When Kelly talks to her about it later, Tamika is unsure—she's never known Connie to do something so petty. Kelly reminds her of Connie's out-of-character when Kelly initially erased her book—if she'd act out of character once, she'd do it again. Kelly thinks that since Connie had a chance for revenge, and she jumped all over it.
Kelly goes missing again, and has once again left a note—"I'm out. Be back by 9:00." Elaine is furious and begins searching for her. She searches in eight different places before finally finding Kelly crying at the library—like Connie, Kelly can't reproduce the work she did before. She and Elaine then begin to talk, and Kelly admits that she appreciates the fact that unlike her biological mother, Elaine actually cares. Elaine decides to take her back to Whit's End to look for the project again. Kelly is doubtful, but Elaine tells her firmly that she knows that Connie wouldn't take her project.
Meanwhile, Connie is having troubles of her own—she can't get enough good interviews for her project because many of the kids are angry with her because they think she took Kelly's project out of spite. Even Tamika questions her, pointing out that the way Connie has behaved toward Kelly since the book-deletion incident isn't behavior typical of someone who has forgiven the person who wronged them. Connie insists that she didn't take the project..."Not that I'm so upset that she lost it or anything," she mutters.
Kelly and Elaine arrive at Whit's End, and Kelly immediately goes to find the trash bag. Connie is annoyed that Kelly still suspects her, but Elaine reminds her that Kelly's been hurt so often by her mother and her mother's boyfriends that she's not used to trusting people. Whit turns to Connie and tells her sharply to let go of her grudge—Kelly needs someone in her life who she can trust. Connie goes to help Kelly, and ends up dumpster-diving after the trash bags she used after the birthday party the night before. Suddenly, Kristyn finds them, and after giggling at Connie's predicament, she presents the folder to Kelly; after the birthday party the night before, she had seen the folder and, thinking it was hers, put it in her backpack by accident. Connie gets out of the dumpster, and Kelly thanks her for being willing to do what she did. The two decide to forgive each other; even though Connie can't replace her book like Kelly got her folder back, at least Connie can treat her like nothing happened.
Kelly ends up with an A on the project, and Whit comes in with the recordings that Connie has been doing, suggesting to her that she submit it as an audio documentary. He also plays back some interviews for her, with peope doing the very thing she thought they would—enthusiastically describing everything that they love around town. One last interview plays of a girl talking about Whit's End—it's good ice cream, she says, and some really great employees—"that I'm learning to trust."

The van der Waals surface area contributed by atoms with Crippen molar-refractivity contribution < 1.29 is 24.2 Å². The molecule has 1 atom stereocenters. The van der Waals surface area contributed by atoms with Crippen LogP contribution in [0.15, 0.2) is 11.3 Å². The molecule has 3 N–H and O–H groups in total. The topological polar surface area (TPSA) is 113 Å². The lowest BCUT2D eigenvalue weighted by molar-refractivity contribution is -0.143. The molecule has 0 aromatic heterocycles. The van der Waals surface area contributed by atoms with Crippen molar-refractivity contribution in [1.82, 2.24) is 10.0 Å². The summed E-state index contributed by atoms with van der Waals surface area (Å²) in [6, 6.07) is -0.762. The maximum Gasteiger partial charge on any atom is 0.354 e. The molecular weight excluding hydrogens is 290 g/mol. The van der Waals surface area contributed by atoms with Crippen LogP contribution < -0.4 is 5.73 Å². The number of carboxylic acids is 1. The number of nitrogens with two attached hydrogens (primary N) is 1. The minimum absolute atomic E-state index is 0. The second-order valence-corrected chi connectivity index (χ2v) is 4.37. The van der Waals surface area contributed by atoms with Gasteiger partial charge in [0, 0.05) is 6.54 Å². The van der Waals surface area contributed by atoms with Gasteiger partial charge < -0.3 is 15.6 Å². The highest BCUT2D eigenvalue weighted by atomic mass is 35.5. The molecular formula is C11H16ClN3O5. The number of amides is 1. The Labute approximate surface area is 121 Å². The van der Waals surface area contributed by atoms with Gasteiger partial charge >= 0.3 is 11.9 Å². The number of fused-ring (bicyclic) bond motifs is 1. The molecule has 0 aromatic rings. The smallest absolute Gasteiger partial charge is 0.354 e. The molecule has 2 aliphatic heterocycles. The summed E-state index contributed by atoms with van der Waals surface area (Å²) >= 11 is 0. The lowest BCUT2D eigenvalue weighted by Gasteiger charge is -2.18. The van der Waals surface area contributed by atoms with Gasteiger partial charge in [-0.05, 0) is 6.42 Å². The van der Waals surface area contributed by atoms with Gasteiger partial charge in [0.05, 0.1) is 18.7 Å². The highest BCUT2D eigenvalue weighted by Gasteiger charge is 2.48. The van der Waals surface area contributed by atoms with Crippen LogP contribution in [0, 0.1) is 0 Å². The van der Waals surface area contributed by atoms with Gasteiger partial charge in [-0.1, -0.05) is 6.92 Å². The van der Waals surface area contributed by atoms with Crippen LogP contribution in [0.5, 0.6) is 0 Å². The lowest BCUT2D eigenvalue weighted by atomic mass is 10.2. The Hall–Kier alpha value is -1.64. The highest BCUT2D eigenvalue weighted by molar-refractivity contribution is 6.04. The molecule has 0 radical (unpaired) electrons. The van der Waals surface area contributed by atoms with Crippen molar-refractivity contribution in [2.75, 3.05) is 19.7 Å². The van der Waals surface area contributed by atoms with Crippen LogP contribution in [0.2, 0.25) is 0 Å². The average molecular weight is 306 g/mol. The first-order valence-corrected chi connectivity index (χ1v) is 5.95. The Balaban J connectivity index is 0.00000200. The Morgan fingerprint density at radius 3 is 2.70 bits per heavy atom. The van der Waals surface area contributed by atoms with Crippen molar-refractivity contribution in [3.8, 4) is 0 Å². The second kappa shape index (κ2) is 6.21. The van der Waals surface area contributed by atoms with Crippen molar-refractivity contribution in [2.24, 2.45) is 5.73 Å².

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Heard in episode
Mentioned in episode
|Rusty Gordon (Malone)||Connie Kendall|
|Robert Mitchell||Stanley (b)|
|Ed Washington||Elaine Washington|
|Tom Riley||Boy on Candid Conversations (a)|
- Multiple characters refer to Kelly's deletion of Connie's book. This occurred in #606: “The Chosen One, Part 2”. Tamika references the events as having occurred at least "months" prior to this episode.
- This is one of only three episodes in which Elaine Washington appears without Ed (the others being #626: “Life, in the Third Person, Part 1”, and #529: “The Mailman Cometh”).
- Kelly compares Odyssey to Sesame Street, the eponymous street in the popular and long-running children's program on PBS in the United States.
- The final interviewee on the documentary Whit made for Connie referenced the theme show to Cheers when she said that everyone at Whit's end "knows my name".
- When Whit has Connie listen to the recording, Connie mentions that a portable CD player is used to listen to the recording. However, when Whit plays the recording, the sound of a cassette player's play button is used. Also, the recording is played immediately, even though it should have taken a couple of seconds for the disc to start spinning, unless the player was paused at the beginning, in which case the disc would have already been spinning.